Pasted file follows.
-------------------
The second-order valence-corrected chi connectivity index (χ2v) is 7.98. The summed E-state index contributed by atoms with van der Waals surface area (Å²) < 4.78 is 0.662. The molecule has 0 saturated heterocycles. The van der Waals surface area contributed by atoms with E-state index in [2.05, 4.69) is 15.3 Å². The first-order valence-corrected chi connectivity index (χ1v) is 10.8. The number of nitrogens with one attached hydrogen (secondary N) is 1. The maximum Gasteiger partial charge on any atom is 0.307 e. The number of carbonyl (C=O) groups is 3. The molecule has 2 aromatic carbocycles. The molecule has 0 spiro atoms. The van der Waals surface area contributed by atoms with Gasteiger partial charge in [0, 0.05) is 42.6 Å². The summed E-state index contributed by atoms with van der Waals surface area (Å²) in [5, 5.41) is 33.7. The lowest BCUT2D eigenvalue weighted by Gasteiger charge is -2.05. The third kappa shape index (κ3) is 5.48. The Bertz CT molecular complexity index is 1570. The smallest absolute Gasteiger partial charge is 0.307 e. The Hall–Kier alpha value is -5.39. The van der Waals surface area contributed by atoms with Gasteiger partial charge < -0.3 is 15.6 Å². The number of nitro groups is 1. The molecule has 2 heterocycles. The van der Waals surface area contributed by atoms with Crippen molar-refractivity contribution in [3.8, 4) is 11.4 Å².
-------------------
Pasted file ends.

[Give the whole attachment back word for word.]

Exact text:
The second-order valence-corrected chi connectivity index (χ2v) is 7.98. The summed E-state index contributed by atoms with van der Waals surface area (Å²) < 4.78 is 0.662. The molecule has 0 saturated heterocycles. The van der Waals surface area contributed by atoms with E-state index in [2.05, 4.69) is 15.3 Å². The first-order valence-corrected chi connectivity index (χ1v) is 10.8. The number of nitrogens with one attached hydrogen (secondary N) is 1. The maximum Gasteiger partial charge on any atom is 0.307 e. The number of carbonyl (C=O) groups is 3. The molecule has 2 aromatic carbocycles. The molecule has 0 spiro atoms. The van der Waals surface area contributed by atoms with Gasteiger partial charge in [0, 0.05) is 42.6 Å². The summed E-state index contributed by atoms with van der Waals surface area (Å²) in [5, 5.41) is 33.7. The lowest BCUT2D eigenvalue weighted by Gasteiger charge is -2.05. The third kappa shape index (κ3) is 5.48. The Bertz CT molecular complexity index is 1570. The smallest absolute Gasteiger partial charge is 0.307 e. The Hall–Kier alpha value is -5.39. The van der Waals surface area contributed by atoms with Gasteiger partial charge < -0.3 is 15.6 Å². The number of nitro groups is 1. The molecule has 2 heterocycles. The van der Waals surface area contributed by atoms with Crippen molar-refractivity contribution in [3.8, 4) is 11.4 Å².